The university encourages students to use the ‘CS50 bot’ as their 24/7 learning assistant.
(Credit: Bloomberg/Contributor/Getty Images)
Harvard embraces generative AI in the classroom and adopts it as an official learning tool for its flagship coding course.
Starting this fall, students enrolled in Computer Science 50: Introduction to Computer Science (CS50) will be encouraged to use AI to help them debug code, provide feedback on their designs, and answer individual questions about messages error and unknown lines of code.
“Our own hope is that, through AI, we can eventually approximate a teacher 1:1. [to] student-to-student ratio in CS50, by providing them with 24/7 software-based tools that can support their learning at the pace and in the style that works best for them individually,” says the CS50 professor David J. Malan, as reported by The Harvard Crimson(Opens in a new window).
It’s a quick change from last school year: Harvard had no AI policy at the end of the fall 2022 semester.
The hugely popular CS50 course is taught in one large room. (Credit: Boston Globe/Contributor/Getty Images)
The new approach will not use ChatGPT or GitHub Copilot, both of which are popular with developers. Malan says the tools are “currently too useful.” Instead, Harvard has developed its own big language model, a “CS50 bot” that will be “similar in spirit” but will focus on “guiding students toward an answer rather than handing it to them,” she says.
CS50 is also available for non-Harvard students to use the edX online platform (opens in a new window). The new AI policy will be extended to the edX version. “Even if you’re not a Harvard student, you can ‘take’ this course for free through the eleven weeks of course material,” the site says. Professors at other institutions can also license the material for their own courses.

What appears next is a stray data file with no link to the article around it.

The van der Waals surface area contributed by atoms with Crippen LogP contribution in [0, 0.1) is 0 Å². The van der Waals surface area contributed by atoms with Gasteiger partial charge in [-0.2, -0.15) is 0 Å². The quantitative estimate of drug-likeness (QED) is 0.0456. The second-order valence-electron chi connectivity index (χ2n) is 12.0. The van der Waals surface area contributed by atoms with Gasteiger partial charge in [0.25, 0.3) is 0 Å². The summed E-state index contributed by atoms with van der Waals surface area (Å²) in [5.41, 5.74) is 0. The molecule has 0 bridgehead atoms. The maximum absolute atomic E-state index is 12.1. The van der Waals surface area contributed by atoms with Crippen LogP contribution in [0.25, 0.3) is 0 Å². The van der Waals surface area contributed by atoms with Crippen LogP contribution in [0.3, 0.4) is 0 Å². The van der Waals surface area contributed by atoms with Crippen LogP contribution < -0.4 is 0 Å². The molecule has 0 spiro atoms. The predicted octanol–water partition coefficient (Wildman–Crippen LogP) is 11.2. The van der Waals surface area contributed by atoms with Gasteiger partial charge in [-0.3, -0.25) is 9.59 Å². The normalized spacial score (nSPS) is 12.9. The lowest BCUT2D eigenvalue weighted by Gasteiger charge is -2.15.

“Providing support that is tailored to specific student questions has long been a challenge at scale across edX and OpenCourseWare in general, with so many students online, so these features will benefit students both inside and outside. off campus,” says Malan.
The adoption of generative AI by one of the best universities in the country adds a new dimension to the use of tools like ChatGPT in an academic setting. Ever since ChatGPT launched in November 2022, teachers and professors have been having trouble getting students to turn in work generated by it.
A professor at Texas A&M University-Commerce refused to grade the paper which he believed was “ChatGPT crap.” Tools for detecting AI-written work have also gained popularity, but they focus on text, not programming languages.
“We will make it clear to students that they should always think critically when taking information as input, whether it is from humans or from software,” says Malan. “But the tools will only improve through feedback from students and teachers alike. So they will also be a very important part of the process.”